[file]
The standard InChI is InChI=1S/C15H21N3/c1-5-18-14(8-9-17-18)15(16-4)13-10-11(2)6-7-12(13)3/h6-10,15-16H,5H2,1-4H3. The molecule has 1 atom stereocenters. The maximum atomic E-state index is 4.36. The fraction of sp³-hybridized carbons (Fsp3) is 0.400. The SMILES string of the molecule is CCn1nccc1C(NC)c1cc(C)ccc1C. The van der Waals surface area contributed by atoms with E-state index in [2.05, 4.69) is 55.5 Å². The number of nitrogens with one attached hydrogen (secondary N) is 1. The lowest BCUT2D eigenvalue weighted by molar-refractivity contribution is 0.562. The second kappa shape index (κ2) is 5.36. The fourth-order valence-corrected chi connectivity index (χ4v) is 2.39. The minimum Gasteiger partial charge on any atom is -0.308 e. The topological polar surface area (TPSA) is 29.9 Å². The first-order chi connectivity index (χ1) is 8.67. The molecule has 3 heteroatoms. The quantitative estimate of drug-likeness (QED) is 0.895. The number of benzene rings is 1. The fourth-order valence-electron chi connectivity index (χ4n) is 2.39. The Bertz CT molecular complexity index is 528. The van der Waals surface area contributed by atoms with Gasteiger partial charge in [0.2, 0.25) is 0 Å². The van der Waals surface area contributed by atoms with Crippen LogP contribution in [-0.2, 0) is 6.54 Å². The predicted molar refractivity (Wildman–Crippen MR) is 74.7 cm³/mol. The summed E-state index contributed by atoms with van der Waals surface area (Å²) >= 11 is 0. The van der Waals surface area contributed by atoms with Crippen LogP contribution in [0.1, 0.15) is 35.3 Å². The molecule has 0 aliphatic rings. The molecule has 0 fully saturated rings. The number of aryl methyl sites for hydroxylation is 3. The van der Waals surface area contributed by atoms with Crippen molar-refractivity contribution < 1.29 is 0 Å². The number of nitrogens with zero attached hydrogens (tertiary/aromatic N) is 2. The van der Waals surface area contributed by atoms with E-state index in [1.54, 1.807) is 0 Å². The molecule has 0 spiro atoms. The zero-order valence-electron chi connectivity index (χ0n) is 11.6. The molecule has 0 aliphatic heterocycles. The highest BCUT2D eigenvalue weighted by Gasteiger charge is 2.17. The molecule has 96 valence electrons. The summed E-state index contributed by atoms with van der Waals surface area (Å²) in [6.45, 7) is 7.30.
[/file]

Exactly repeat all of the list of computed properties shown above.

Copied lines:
The standard InChI is InChI=1S/C15H21N3/c1-5-18-14(8-9-17-18)15(16-4)13-10-11(2)6-7-12(13)3/h6-10,15-16H,5H2,1-4H3. The molecule has 1 atom stereocenters. The maximum atomic E-state index is 4.36. The fraction of sp³-hybridized carbons (Fsp3) is 0.400. The SMILES string of the molecule is CCn1nccc1C(NC)c1cc(C)ccc1C. The van der Waals surface area contributed by atoms with E-state index in [2.05, 4.69) is 55.5 Å². The number of nitrogens with one attached hydrogen (secondary N) is 1. The lowest BCUT2D eigenvalue weighted by molar-refractivity contribution is 0.562. The second kappa shape index (κ2) is 5.36. The fourth-order valence-corrected chi connectivity index (χ4v) is 2.39. The minimum Gasteiger partial charge on any atom is -0.308 e. The topological polar surface area (TPSA) is 29.9 Å². The first-order chi connectivity index (χ1) is 8.67. The molecule has 3 heteroatoms. The quantitative estimate of drug-likeness (QED) is 0.895. The number of benzene rings is 1. The fourth-order valence-electron chi connectivity index (χ4n) is 2.39. The Bertz CT molecular complexity index is 528. The van der Waals surface area contributed by atoms with Gasteiger partial charge in [0.2, 0.25) is 0 Å². The van der Waals surface area contributed by atoms with Crippen LogP contribution in [-0.2, 0) is 6.54 Å². The predicted molar refractivity (Wildman–Crippen MR) is 74.7 cm³/mol. The summed E-state index contributed by atoms with van der Waals surface area (Å²) >= 11 is 0. The van der Waals surface area contributed by atoms with Crippen LogP contribution in [0.1, 0.15) is 35.3 Å². The molecule has 0 aliphatic rings. The molecule has 0 fully saturated rings. The number of aryl methyl sites for hydroxylation is 3. The van der Waals surface area contributed by atoms with Crippen molar-refractivity contribution < 1.29 is 0 Å². The number of nitrogens with zero attached hydrogens (tertiary/aromatic N) is 2. The van der Waals surface area contributed by atoms with E-state index in [1.54, 1.807) is 0 Å². The molecule has 0 spiro atoms. The zero-order valence-electron chi connectivity index (χ0n) is 11.6. The molecule has 0 aliphatic heterocycles. The highest BCUT2D eigenvalue weighted by Gasteiger charge is 2.17. The molecule has 96 valence electrons. The summed E-state index contributed by atoms with van der Waals surface area (Å²) in [6.45, 7) is 7.30.